We conclude Season 4 with one of our most ambitious efforts, tackling Gareth Morgan’s classic book Images of Organization, originally published in 1986. This lengthy and detailed volume synthesizes an incredible range of organization theories and concepts over the previous century and presents them under the umbrella of eight distinct metaphors. Each metaphor represents a different way of understanding the existence and dynamics of organizations, their members, and their interactions with the environment.
Each metaphor stems from distinct literature streams and management practice, and many will be familiar to our listeners — many have been discussed in the podcast before. The first is of the machine, in which the organization is a closed system and members constitute its parts. The metaphor conjures up images of Frederick Taylor and scientific management from the early 20th century, yet it is still in use today (episodes 1, 18 and 40). Next comes the organism, where the organization is explained as an adaptive, competitive whole with needs that must be satisfied to grow and prosper (episodes 9 and 16). As brains, organizations learn and self-organize (episode 4, 19, 39). As cultures, they operationalize shared values (see episodes 11, 30, and 38). These four are well-known and highlight some attractive qualities of organization, but Morgan then follows them with four others that draw attention to the darker side of organization — political system, psychic prisons, flux and transformation (episode 31), or domination (episode 17). each describing different purposes and behaviors of organizations that bridge theory and practice.
But, as Morgan warns, metaphors are a way of ‘seeing and not seeing.’ While they may stretch “imagination in a way that can create powerful insights,” there is also the “risk of distortion” (p. 5). He presents both the strengths and limitations of each metaphor—what do they explain well and what do they not explain? His work has both an academic and a practical stance. He discusses how these metaphors might form the basis … as well as provide the foundation for managers to think about organizational processes in their workplaces.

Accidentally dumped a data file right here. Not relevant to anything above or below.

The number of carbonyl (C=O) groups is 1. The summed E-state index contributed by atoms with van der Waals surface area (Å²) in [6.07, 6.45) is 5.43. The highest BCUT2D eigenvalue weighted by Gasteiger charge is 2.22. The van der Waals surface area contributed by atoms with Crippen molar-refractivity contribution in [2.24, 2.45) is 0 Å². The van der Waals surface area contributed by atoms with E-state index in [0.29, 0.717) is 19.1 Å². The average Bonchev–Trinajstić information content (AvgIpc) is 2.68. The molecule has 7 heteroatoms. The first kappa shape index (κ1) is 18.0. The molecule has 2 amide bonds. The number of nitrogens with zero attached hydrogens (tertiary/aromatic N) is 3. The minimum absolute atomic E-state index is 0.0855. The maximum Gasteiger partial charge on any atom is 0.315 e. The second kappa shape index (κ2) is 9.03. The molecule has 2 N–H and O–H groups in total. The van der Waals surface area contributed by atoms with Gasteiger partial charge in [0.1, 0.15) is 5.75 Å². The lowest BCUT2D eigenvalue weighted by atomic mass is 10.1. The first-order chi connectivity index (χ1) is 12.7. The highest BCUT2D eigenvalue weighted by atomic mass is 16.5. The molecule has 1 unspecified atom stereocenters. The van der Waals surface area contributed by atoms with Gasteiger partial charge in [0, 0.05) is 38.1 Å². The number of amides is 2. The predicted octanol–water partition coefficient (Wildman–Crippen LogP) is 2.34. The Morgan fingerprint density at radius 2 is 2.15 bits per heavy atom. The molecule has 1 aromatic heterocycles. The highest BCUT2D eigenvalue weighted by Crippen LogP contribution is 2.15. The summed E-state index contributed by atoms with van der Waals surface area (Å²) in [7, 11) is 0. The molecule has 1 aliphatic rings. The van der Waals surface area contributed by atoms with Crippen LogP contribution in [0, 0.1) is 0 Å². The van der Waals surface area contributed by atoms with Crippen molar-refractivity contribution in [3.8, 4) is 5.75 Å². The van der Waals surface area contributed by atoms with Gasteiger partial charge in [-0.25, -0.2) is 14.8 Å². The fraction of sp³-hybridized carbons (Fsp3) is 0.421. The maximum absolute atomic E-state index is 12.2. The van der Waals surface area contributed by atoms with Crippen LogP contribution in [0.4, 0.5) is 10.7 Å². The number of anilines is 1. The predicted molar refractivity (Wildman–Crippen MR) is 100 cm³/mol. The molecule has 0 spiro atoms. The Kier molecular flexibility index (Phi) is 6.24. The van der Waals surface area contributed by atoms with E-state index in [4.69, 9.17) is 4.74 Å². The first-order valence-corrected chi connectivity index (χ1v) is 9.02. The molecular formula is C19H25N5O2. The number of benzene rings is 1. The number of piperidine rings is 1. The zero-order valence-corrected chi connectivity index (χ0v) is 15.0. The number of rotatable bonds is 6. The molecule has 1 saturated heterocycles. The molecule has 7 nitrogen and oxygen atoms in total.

The podcasters explored both the different metaphors presented as well as the overall idea of how they might complement each other (or not). The discussion also explored current organizational and managerial issues. This includes organizational commitment, which inspired Tom to prepare a sidecast on the idea of organizational commitment to members and the historical example of Milton Hershey that is still relevant today.
Listen as the podcasters discuss and debate Gareth Morgan’s Images of Organization and the use of metaphor. Afterward, ask yourself which metaphor would you use to describe your organization?
Read with us:
Morgan, G. (2006). Images of Organization, Updated Edition. Thousand Oaks, CA: Sage.
To know more:
Alvesson, M., & Spicer, A. (Eds.). (2010). Metaphors we lead by: Understanding leadership in the real world. Routledge.
Burrell, G., and G. Morgan. (1989). Sociological Paradigms and Organisational Analysis. Routledge.
Huq, J.-L., T. Reay, and S. Chreim. (2017). “Protecting the Paradox of Interprofessional Collaboration.” Organization Studies, 38: 513–538.
Lakoff, G., & Johnson, M. (1980/2008). Metaphors we live by. University of Chicago press.
Tsoukas, H. (2016). “Don’t Simplify, Complexify: From Disjunctive to Conjunctive Theorizing in Organization and Management Studies.” Journal of Management Studies, 54: 132–153.
Turco, C. J. (2016). The Conversational Firm: Rethinking Bureaucracy in the Age of Social Media. Columbia University Press.
Weick, K. E. (1989). “Theory Construction as Disciplined Imagination.” The Academy of Management Review, 14: 516.
Whyte, W. H. (2013). The Organization Man. University of Pennsylvania Press.